By Tod Roulette
This is the 150th year of the Civil War and D.C. houses the only museum dedicated to preserving the history of the colored infantryman. It is down the street from the campus of Howard University. There is no staff in order for persons to research their relatives or lives of colored militia or navy men or the few colored women who aided their soldiers as nurses and seamstress during this time in history as freedman and enslaved men fought to cripple the rebel Confederate sources. But, this very important repository may become soon part of the larger D.C. Library system as the Harlem based world renown Schomburg Center here is. If the D.C. council champions the museum becoming part of the library system it would give it allow such as vital tools digitizing its collection and providing research assistants to aid its eager public.
Located on the famous U Street in D.C. (the equivalent of our 125th Street) the Civil War Memorial Museum helped to revitalize its particular end of U Street.
Luckily, I had a moment alone with Director of Education Dawn Chitty, who assists with genealogy, so I arranged an appointment! She showed me the three-volume book compiled and published by the museum listing all colored Civil War infantryman in the United States which can be purchased at their bookstore. I took the opportunity to ask a question about one of the three members of the maternal family’s ancestors who fought in the infantries of Missouri and Kentucky. As part of a book I am writing on Bryant women from slavery to the Civil Rights movement in the MidWest it was important for me to acknowledge the brothers and sons of these women during Reconstruction who fought in the Civil War in these ‘upper South’ states.
Henry, Charles and Francis Bryant were freedmen and my three times great uncles who all enrolled in the Civil War starting in 1861. Director Chitty in no time pulled up the first enlistment of Charles Bryant who was one of the least unknown of the colored infantry man who enrolled in a white troop of Civil War men in Missouri although his family were freed peoples in Missouri. Wow, that was worth the trip to the Black Caucus and “Out on the Hill” event of the NBJC alone. What a tension filled experience Charles must have had fighting to secure the freedom of his enslaved black brothers and sisters while fighting alongside white men in the Union Army.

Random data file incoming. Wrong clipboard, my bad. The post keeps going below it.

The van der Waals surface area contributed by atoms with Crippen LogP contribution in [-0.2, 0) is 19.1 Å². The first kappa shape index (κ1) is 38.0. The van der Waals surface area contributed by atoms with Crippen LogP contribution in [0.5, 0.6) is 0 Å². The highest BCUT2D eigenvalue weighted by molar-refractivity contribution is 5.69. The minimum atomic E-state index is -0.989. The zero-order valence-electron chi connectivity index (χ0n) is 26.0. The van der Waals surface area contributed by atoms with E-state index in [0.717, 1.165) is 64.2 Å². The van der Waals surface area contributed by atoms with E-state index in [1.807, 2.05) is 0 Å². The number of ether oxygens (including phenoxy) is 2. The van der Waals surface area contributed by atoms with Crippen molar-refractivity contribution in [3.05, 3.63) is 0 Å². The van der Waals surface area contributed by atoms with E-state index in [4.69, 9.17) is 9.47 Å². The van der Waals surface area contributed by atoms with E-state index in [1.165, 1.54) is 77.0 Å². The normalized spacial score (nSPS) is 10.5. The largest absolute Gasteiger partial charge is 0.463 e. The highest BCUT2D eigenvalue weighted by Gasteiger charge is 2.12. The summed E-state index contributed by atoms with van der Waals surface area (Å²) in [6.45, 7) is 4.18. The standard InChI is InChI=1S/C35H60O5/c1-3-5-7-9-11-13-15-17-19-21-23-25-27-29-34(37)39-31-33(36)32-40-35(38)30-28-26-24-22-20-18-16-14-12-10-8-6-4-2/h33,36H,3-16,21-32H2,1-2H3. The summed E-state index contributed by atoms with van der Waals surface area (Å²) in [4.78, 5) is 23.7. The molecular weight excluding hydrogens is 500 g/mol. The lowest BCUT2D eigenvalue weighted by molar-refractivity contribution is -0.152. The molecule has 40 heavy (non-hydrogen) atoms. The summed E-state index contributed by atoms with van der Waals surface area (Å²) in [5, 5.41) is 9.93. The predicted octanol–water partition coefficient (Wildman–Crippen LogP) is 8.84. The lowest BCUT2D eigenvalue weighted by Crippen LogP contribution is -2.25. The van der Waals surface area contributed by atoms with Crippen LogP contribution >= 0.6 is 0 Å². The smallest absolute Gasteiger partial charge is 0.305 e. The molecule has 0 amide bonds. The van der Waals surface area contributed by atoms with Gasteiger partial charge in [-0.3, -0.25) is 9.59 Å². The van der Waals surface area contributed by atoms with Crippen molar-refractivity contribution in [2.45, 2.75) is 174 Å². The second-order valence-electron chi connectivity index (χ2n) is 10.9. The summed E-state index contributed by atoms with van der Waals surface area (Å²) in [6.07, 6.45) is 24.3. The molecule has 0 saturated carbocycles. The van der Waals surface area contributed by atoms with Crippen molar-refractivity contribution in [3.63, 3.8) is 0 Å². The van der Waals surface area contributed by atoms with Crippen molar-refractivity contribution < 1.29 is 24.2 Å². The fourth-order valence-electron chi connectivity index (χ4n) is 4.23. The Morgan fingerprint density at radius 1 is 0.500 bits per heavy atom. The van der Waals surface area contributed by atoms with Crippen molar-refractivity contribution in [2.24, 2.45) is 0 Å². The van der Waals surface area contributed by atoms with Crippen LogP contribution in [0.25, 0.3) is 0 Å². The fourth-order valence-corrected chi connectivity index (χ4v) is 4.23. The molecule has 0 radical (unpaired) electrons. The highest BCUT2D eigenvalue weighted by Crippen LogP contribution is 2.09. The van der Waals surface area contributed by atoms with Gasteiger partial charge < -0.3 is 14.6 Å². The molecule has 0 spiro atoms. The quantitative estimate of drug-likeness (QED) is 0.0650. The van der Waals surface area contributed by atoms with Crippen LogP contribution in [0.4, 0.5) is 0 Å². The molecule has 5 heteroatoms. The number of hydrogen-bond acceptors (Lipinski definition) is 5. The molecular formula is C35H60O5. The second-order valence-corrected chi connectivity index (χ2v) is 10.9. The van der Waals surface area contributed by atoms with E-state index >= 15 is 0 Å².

In the exhibition was a picture of one of the youngest colored soldiers who was 8 years old and was an enslaved boy. There is a before and after picture of him, first as a slave child in deploringly tattered clothing and then with cut and brushed hair and dressed in drummer official clothing and a drum slung sideways across his shoulder. What a sense of ownership and belonging for a child whose parents could not claim to own their own child. See this museum with your younger family members when you are in D.C.
Tod Roulette’s Masters thesis is being rewritten as a book and examines four generations of female members of his Mid West family 1795-1908, “Rowing, Not
Drifting-Bryant Women in Kansas, 1795-1908: The Expansion of the West and the Participation by Women of Color”